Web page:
“Well, it’s good to know that you can notice something different going on in your body, honey. That’s kind of like the way your body is giving you a clue that you need to slow your body down a bit, so you’re not as yelly and inflexible as you were today, you know?” I said.
“When I’m feeling anxious, I feel it it my stomach. And when I have that feeling in my stomach, I remember that it’s a clue my body is giving me that I need to slow my body and my brain down a bit. I like to take slow, deep breaths. That usually works for me. How about you? Do you have any ideas about the kinds of things you could do to help your body slow down and remind you to be more calm and flexible when you have the bubbly brain feeling?”
Silence. I let it go, not sure if I’d lost him to daydreaming out the window or if he was managing to read his book to the glow of the headlights from the car behind us. “I could go to a quiet room and read a book,” he finally said.
“Love that idea, sweetie. Absolutely, you could do that.” I paused for a second before continuing. “Maybe next time you have that bubbly head feeling you could give it a try…what do you say?”
“Okay,” he said. And with that, he was back in his book, the conversation over.
Breakthrough? I don’t know. Will tomorrow be any different? I don’t know that either. But I know that understanding what disregulation actually feels like is a good thing…it’s the first step to actually being able to proactively do something about it.
Luckily, as the grandparent visit is lasting four days, there will be plenty of opportunities to practice.
November 22nd, 2011 § Leave a Comment
Sometimes I feel like my new fulltime job is crafting email correspondence to fairly unhelpful school officials. Not really what I was thinking when I became a writer…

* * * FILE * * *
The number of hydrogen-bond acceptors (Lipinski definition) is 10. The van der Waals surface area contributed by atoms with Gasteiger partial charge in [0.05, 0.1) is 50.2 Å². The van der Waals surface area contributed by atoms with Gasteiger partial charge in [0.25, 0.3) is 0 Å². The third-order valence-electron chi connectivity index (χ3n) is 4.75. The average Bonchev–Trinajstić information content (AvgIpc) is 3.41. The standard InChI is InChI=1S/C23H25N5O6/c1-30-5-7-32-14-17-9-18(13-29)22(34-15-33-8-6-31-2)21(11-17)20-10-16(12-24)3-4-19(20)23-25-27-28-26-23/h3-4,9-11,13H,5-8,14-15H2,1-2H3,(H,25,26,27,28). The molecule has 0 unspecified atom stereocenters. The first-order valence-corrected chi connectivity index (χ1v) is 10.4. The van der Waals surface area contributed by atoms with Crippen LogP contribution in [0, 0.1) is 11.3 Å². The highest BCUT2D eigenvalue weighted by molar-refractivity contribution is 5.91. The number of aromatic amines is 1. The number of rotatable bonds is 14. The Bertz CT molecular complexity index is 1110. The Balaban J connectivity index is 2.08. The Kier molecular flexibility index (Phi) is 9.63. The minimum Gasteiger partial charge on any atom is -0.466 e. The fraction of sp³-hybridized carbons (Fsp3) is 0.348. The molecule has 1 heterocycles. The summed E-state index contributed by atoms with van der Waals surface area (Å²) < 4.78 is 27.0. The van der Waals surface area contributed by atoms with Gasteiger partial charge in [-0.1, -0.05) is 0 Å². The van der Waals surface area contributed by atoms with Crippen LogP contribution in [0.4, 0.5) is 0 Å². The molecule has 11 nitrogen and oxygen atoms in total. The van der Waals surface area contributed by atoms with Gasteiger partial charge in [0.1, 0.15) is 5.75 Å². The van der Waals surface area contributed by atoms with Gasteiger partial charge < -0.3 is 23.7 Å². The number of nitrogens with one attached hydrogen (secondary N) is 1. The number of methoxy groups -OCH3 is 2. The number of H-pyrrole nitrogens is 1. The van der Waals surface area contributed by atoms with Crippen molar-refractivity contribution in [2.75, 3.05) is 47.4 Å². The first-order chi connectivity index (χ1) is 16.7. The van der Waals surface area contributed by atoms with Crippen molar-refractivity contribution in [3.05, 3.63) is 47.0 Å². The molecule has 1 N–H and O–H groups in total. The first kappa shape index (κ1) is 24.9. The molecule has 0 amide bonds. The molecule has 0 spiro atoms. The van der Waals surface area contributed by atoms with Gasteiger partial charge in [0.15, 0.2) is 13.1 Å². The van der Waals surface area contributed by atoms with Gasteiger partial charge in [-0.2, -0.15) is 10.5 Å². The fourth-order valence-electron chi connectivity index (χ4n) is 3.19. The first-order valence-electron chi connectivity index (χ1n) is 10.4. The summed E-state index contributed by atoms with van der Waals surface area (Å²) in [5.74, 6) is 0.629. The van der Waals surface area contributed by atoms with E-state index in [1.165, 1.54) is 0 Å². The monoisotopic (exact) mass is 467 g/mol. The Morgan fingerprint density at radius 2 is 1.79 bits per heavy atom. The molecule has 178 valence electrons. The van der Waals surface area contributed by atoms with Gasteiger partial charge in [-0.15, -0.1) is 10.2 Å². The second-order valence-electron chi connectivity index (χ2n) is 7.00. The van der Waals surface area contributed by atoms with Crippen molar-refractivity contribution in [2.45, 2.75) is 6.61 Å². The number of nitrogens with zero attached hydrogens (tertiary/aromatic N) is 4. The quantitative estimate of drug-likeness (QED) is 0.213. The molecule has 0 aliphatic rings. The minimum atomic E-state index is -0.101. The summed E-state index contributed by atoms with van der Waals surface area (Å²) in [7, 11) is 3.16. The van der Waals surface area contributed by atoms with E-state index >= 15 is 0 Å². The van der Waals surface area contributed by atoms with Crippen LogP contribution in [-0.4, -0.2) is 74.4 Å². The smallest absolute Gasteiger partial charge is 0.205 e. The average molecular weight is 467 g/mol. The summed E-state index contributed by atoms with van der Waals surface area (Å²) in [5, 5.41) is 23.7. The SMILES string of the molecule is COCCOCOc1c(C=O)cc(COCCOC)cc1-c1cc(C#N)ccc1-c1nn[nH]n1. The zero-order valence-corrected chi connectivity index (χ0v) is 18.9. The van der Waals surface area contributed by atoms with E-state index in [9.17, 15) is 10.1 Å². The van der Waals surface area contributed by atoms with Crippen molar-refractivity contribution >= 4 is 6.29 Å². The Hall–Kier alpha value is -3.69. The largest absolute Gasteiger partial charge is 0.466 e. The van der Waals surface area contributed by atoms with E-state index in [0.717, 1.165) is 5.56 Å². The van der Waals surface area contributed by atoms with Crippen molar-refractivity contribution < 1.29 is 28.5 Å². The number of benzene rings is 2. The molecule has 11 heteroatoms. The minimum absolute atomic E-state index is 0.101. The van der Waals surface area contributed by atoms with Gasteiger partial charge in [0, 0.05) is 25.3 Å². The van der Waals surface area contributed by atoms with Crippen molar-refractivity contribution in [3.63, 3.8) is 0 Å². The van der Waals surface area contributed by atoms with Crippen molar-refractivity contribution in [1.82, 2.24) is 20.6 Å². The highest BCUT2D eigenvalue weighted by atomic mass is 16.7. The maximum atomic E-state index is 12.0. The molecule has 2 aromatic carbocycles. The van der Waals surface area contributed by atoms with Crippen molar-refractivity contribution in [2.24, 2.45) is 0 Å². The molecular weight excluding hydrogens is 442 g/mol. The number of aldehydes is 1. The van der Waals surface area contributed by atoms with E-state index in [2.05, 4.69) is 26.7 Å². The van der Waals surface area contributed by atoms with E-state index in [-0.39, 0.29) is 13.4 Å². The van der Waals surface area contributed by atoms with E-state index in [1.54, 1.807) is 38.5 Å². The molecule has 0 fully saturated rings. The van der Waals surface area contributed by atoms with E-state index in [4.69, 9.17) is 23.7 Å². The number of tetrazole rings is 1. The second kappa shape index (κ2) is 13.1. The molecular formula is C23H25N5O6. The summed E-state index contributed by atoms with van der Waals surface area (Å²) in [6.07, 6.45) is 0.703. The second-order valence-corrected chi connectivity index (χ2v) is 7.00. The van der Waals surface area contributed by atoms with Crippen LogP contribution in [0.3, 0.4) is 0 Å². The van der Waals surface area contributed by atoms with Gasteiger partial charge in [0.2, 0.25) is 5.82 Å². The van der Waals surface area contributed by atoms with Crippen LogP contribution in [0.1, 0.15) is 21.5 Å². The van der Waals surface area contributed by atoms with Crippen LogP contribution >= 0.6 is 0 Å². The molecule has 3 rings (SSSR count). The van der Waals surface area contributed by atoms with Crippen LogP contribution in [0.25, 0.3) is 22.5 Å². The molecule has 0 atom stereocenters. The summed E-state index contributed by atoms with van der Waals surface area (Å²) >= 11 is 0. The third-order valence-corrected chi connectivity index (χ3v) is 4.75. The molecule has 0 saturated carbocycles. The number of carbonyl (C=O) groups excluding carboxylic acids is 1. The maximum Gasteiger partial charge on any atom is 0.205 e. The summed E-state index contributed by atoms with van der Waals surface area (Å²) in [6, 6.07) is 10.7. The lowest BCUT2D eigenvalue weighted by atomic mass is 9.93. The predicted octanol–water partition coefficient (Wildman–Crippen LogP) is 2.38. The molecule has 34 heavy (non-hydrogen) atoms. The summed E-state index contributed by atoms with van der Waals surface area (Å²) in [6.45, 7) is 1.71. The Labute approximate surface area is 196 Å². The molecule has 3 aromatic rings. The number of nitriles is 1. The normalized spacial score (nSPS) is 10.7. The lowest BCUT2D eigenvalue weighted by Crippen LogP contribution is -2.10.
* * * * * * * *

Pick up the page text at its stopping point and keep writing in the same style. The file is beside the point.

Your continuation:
November 21st, 2011 § Leave a Comment
I’m in disbelief at how smoothly, and I mean SMOOTHLY, this morning went. To be fair, mornings on school days are generally pretty decent. They’re not amazing, but they’re not terrible either. For the most part, they’re all about routine: cuddle time followed by reading and milk followed by getting dressed, brushing teeth, and eating breakfast, followed by shoes and coats on and out the door. All in all, it takes about an hour, and it’s full of predictable, loud gripes (usually about brushing teeth), two or so dozen reminders, countless repeated requests, out-of-control-full-body bounding down the stairs to get to the table, and the occasional “warning countdown” by dad (“You need to be getting your shoes on it 3-2-1“). But we’ve got it down, so it’s all good.
But today? No gripes. No reminders. No repeated requests. No bounding. No warnings.
Today? My son was all, “Thanks, mom” and doing what I asked after one request. The incomplete homework assignment was quickly finished, a full breakfast eaten, teeth brushed, shoes strapped on. When we arrived at school, the book he was reading was handed over as soon as the parking brake went on, complete with a pleasant, “Can you please mark the page, mom?”
As we walked towards the school entrance hand in hand, I thanked him for being so cooperative today, for making the morning so easy for me, especially since my husband is out of town and solo-parenting can leave me feeling especially stressed.
A chipper “You’re welcome” was all he said as he released his grip and bounded full-speed toward the front door. He turned back when he reached it, pulled it open, and waited for me.
I don’t know exactly what was responsible for this attitude, what had happened between the tantrum of last night and the peace of today. But I know enough not to waste time wondering why. All I need to do is notice and appreciate.
It’s going to be a good day.
November 17th, 2011 § Leave a Comment